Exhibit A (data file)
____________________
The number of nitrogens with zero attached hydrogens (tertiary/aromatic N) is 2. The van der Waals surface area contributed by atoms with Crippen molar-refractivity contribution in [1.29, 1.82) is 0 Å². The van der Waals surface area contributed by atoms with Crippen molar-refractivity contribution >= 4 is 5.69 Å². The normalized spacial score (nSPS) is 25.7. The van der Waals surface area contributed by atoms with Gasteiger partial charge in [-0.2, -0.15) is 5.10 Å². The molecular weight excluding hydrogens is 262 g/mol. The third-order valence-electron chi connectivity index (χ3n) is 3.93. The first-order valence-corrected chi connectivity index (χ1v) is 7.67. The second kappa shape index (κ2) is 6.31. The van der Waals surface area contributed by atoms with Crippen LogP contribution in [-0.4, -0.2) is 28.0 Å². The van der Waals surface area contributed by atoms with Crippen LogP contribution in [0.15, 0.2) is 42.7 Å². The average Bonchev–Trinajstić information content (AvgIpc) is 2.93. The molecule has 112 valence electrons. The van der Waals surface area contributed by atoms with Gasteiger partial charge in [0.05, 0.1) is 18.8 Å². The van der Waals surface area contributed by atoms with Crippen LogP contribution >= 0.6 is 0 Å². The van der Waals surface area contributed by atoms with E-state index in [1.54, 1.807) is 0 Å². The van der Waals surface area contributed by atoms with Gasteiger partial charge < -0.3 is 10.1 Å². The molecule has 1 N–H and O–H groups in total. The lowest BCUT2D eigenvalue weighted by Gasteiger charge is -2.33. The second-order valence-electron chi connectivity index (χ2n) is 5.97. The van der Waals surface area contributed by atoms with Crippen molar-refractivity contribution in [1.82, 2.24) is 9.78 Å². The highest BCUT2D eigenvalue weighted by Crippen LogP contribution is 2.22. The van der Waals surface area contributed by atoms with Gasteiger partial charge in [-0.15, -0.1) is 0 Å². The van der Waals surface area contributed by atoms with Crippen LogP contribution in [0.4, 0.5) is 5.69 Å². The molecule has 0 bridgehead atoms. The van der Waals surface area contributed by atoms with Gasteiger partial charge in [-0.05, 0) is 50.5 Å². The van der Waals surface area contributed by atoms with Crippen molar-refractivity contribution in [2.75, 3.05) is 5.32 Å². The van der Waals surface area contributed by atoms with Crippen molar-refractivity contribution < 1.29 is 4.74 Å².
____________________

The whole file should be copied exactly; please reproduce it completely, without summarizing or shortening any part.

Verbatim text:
The number of nitrogens with zero attached hydrogens (tertiary/aromatic N) is 2. The van der Waals surface area contributed by atoms with Crippen molar-refractivity contribution in [1.29, 1.82) is 0 Å². The van der Waals surface area contributed by atoms with Crippen molar-refractivity contribution >= 4 is 5.69 Å². The normalized spacial score (nSPS) is 25.7. The van der Waals surface area contributed by atoms with Gasteiger partial charge in [-0.2, -0.15) is 5.10 Å². The molecular weight excluding hydrogens is 262 g/mol. The third-order valence-electron chi connectivity index (χ3n) is 3.93. The first-order valence-corrected chi connectivity index (χ1v) is 7.67. The second kappa shape index (κ2) is 6.31. The van der Waals surface area contributed by atoms with Crippen LogP contribution in [-0.4, -0.2) is 28.0 Å². The van der Waals surface area contributed by atoms with Crippen LogP contribution in [0.15, 0.2) is 42.7 Å². The average Bonchev–Trinajstić information content (AvgIpc) is 2.93. The molecule has 112 valence electrons. The van der Waals surface area contributed by atoms with Gasteiger partial charge in [0.05, 0.1) is 18.8 Å². The van der Waals surface area contributed by atoms with Crippen LogP contribution >= 0.6 is 0 Å². The van der Waals surface area contributed by atoms with E-state index in [1.54, 1.807) is 0 Å². The van der Waals surface area contributed by atoms with Gasteiger partial charge < -0.3 is 10.1 Å². The molecule has 1 N–H and O–H groups in total. The lowest BCUT2D eigenvalue weighted by Gasteiger charge is -2.33. The second-order valence-electron chi connectivity index (χ2n) is 5.97. The van der Waals surface area contributed by atoms with Crippen molar-refractivity contribution in [1.82, 2.24) is 9.78 Å². The highest BCUT2D eigenvalue weighted by Crippen LogP contribution is 2.22. The van der Waals surface area contributed by atoms with Gasteiger partial charge in [-0.15, -0.1) is 0 Å². The van der Waals surface area contributed by atoms with Crippen LogP contribution in [0.4, 0.5) is 5.69 Å². The molecule has 0 bridgehead atoms. The van der Waals surface area contributed by atoms with Gasteiger partial charge in [-0.05, 0) is 50.5 Å². The van der Waals surface area contributed by atoms with Crippen molar-refractivity contribution in [2.75, 3.05) is 5.32 Å². The van der Waals surface area contributed by atoms with Crippen molar-refractivity contribution < 1.29 is 4.74 Å².